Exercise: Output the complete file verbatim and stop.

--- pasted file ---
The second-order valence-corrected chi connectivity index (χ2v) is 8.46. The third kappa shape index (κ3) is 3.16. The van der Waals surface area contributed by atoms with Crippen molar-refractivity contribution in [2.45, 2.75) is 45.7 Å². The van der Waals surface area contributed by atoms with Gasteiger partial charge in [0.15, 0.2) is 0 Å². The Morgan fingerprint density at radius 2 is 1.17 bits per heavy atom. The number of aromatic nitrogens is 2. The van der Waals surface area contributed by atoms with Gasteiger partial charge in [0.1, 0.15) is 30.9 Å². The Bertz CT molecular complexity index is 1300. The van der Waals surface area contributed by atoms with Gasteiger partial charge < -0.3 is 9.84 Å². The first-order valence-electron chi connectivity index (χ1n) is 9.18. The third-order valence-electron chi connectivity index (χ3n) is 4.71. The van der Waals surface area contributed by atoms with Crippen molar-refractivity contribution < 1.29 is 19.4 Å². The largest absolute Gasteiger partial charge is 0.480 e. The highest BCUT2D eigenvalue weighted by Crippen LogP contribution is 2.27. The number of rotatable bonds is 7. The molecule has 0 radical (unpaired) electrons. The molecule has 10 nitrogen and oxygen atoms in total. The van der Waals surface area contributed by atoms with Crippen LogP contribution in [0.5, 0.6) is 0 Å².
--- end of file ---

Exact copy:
The second-order valence-corrected chi connectivity index (χ2v) is 8.46. The third kappa shape index (κ3) is 3.16. The van der Waals surface area contributed by atoms with Crippen molar-refractivity contribution in [2.45, 2.75) is 45.7 Å². The van der Waals surface area contributed by atoms with Gasteiger partial charge in [0.15, 0.2) is 0 Å². The Morgan fingerprint density at radius 2 is 1.17 bits per heavy atom. The number of aromatic nitrogens is 2. The van der Waals surface area contributed by atoms with Gasteiger partial charge in [0.1, 0.15) is 30.9 Å². The Bertz CT molecular complexity index is 1300. The van der Waals surface area contributed by atoms with Gasteiger partial charge < -0.3 is 9.84 Å². The first-order valence-electron chi connectivity index (χ1n) is 9.18. The third-order valence-electron chi connectivity index (χ3n) is 4.71. The van der Waals surface area contributed by atoms with Crippen molar-refractivity contribution < 1.29 is 19.4 Å². The largest absolute Gasteiger partial charge is 0.480 e. The highest BCUT2D eigenvalue weighted by Crippen LogP contribution is 2.27. The number of rotatable bonds is 7. The molecule has 0 radical (unpaired) electrons. The molecule has 10 nitrogen and oxygen atoms in total. The van der Waals surface area contributed by atoms with Crippen LogP contribution in [0.5, 0.6) is 0 Å².